Innate immune-related receptors in normal and psoriatic skin

Jonathan L. Curry, Jian Zhong Qin, Brian Bonish, Ryan Carrick, Patricia Bacon, Jeffrey Panella, June Robinson, Brian J. Nickoloff*

*Corresponding author for this work

Research output: Contribution to journalArticlepeer-review

129 Scopus citations

Abstract

Context. - A precise role for the innate immune system in psoriasis remains to be determined. Surface receptors, including Toll-like receptors (TLRs) that recognize bacterial ligands and CD91, which recognizes heat shock proteins (HSPs), are implicated in both innate and adaptive immunity. Objective. - Since skin is exposed to various exogenous stimuli, which can provoke or exacerbate psoriasis, we characterized expression and function of TLRs, CD91, and HSPs in normal and psoriatic skin. Design. - A variety of skin-derived cells and blood-derived cells were analyzed both in vivo and in vitro; samples were obtained from 24 different individuals for innate immune-related receptor expression and function. By comparing and contrasting individuals with healthy skin and psoriatic patients, several specific differences were identified. Results. - Immunohistochemistry-based expression profiling revealed TLR1 expression in epidermal dendritic cells (DCs) and dermal dendritic cells (DDCs) in normal skin, as well as in pre-psoriatic skin and psoriatic plaques, with enhanced basal layer keratinocyte (KC) expression in prepsoriatic and psoriatic plaques compared with normal skin; TLR2 expression primarily by DDCs; and TLR4 expression by epidermal DCs and DDCs, with mid-epidermal-layer KCs displaying cell surface staining. No TLR9 or CD14 was detected on DCs or KCs, although psoriatic plaques contained CD14-positive macrophages. Analysis of psoriatic epidermis revealed HSPs 27, 60, and 70. Keratinocytes were CD91 negative, but CD91 was expressed by fibroblasts and DDCs in normal and pre-psoriatic skin, with prominent accumulation of CD91-positive DDCs in psoriatic plaques. Cultured KCs revealed no surface expression of TLR2, TLR4, TLR9, or CD91. Exposure of fibroblasts, but not KCs, to lipopolysaccharide or HSPs triggered nuclear factor (NF)-κB activation. Heat shock proteins did induce maturation of blood-derived DCs accompanied by increased interleukin-12 production and enhanced antigen-presenting function. Conclusions. - These data demonstrate distinctive patterns of innate immune-related receptors by specific subsets of cells in normal and psoriatic skin, suggesting functional roles for HSPs and DCs in psoriasis.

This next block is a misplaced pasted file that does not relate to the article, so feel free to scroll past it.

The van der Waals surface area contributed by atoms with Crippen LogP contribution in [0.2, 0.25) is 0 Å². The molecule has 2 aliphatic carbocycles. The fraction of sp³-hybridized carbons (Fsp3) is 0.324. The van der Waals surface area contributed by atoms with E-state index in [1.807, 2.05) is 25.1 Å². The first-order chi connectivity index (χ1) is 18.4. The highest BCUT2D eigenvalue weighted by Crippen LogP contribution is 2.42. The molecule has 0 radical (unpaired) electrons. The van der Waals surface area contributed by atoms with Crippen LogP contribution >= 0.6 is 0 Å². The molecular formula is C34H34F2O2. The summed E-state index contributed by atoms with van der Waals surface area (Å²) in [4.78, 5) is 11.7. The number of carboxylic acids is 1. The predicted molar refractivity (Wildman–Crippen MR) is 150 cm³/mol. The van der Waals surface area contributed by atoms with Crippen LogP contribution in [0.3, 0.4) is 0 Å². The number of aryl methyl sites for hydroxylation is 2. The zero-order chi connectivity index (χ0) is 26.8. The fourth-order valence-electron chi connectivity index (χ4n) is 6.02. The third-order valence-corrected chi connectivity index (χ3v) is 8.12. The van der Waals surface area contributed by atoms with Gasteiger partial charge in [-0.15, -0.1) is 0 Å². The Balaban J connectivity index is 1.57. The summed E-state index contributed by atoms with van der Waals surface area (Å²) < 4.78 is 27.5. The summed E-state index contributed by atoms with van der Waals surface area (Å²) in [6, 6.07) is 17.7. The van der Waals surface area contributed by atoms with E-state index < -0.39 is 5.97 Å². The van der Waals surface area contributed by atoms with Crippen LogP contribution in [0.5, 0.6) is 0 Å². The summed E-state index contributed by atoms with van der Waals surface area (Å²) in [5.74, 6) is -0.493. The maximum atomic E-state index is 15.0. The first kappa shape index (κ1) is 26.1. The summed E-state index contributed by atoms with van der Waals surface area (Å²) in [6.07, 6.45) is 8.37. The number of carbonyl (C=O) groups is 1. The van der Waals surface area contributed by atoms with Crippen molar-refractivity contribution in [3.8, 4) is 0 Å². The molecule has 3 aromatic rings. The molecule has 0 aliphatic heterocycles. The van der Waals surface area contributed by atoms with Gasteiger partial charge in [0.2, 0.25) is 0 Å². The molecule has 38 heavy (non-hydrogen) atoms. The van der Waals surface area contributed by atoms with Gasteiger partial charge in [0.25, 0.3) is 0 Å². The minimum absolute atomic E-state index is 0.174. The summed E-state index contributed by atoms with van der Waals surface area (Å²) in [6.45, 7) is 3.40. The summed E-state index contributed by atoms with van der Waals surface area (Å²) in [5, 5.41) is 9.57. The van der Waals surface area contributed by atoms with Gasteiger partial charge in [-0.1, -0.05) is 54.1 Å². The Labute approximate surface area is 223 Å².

Original languageEnglish (US)
Pages (from-to)178-186
Number of pages9
JournalArchives of Pathology and Laboratory Medicine
Volume127
Issue number2
StatePublished - Feb 2003

ASJC Scopus subject areas

  • Pathology and Forensic Medicine
  • Medical Laboratory Technology

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